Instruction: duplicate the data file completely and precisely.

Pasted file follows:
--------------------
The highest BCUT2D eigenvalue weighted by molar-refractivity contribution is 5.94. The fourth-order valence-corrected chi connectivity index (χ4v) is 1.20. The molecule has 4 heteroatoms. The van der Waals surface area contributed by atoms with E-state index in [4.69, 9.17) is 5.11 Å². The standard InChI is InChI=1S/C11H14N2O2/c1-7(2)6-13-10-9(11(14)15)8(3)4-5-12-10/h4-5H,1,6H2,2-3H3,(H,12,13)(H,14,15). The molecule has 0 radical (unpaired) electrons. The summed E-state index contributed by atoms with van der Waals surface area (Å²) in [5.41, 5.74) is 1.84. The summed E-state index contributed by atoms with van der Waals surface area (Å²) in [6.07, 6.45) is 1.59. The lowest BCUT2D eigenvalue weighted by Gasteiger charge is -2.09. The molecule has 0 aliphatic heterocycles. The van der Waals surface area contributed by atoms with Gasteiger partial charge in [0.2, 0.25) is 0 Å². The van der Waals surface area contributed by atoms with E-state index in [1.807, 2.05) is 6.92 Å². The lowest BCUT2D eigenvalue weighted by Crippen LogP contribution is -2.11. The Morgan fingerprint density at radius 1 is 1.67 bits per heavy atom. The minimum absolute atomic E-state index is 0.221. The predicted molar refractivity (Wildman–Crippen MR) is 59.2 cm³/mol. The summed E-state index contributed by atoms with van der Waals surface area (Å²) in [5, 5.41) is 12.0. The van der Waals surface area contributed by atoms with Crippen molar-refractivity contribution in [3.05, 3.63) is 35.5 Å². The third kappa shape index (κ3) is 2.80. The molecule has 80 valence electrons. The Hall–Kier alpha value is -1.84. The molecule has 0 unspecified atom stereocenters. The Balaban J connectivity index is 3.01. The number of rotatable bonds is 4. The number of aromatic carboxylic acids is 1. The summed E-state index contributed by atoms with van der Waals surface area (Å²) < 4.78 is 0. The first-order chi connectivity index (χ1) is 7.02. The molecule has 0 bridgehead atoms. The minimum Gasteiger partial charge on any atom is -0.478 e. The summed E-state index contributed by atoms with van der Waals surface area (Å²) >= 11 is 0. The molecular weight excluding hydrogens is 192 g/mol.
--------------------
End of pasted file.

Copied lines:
The highest BCUT2D eigenvalue weighted by molar-refractivity contribution is 5.94. The fourth-order valence-corrected chi connectivity index (χ4v) is 1.20. The molecule has 4 heteroatoms. The van der Waals surface area contributed by atoms with E-state index in [4.69, 9.17) is 5.11 Å². The standard InChI is InChI=1S/C11H14N2O2/c1-7(2)6-13-10-9(11(14)15)8(3)4-5-12-10/h4-5H,1,6H2,2-3H3,(H,12,13)(H,14,15). The molecule has 0 radical (unpaired) electrons. The summed E-state index contributed by atoms with van der Waals surface area (Å²) in [5.41, 5.74) is 1.84. The summed E-state index contributed by atoms with van der Waals surface area (Å²) in [6.07, 6.45) is 1.59. The lowest BCUT2D eigenvalue weighted by Gasteiger charge is -2.09. The molecule has 0 aliphatic heterocycles. The van der Waals surface area contributed by atoms with Gasteiger partial charge in [0.2, 0.25) is 0 Å². The van der Waals surface area contributed by atoms with E-state index in [1.807, 2.05) is 6.92 Å². The lowest BCUT2D eigenvalue weighted by Crippen LogP contribution is -2.11. The Morgan fingerprint density at radius 1 is 1.67 bits per heavy atom. The minimum absolute atomic E-state index is 0.221. The predicted molar refractivity (Wildman–Crippen MR) is 59.2 cm³/mol. The summed E-state index contributed by atoms with van der Waals surface area (Å²) in [5, 5.41) is 12.0. The van der Waals surface area contributed by atoms with Crippen molar-refractivity contribution in [3.05, 3.63) is 35.5 Å². The third kappa shape index (κ3) is 2.80. The molecule has 80 valence electrons. The Hall–Kier alpha value is -1.84. The molecule has 0 unspecified atom stereocenters. The Balaban J connectivity index is 3.01. The number of rotatable bonds is 4. The number of aromatic carboxylic acids is 1. The summed E-state index contributed by atoms with van der Waals surface area (Å²) < 4.78 is 0. The first-order chi connectivity index (χ1) is 7.02. The molecule has 0 bridgehead atoms. The minimum Gasteiger partial charge on any atom is -0.478 e. The summed E-state index contributed by atoms with van der Waals surface area (Å²) >= 11 is 0. The molecular weight excluding hydrogens is 192 g/mol.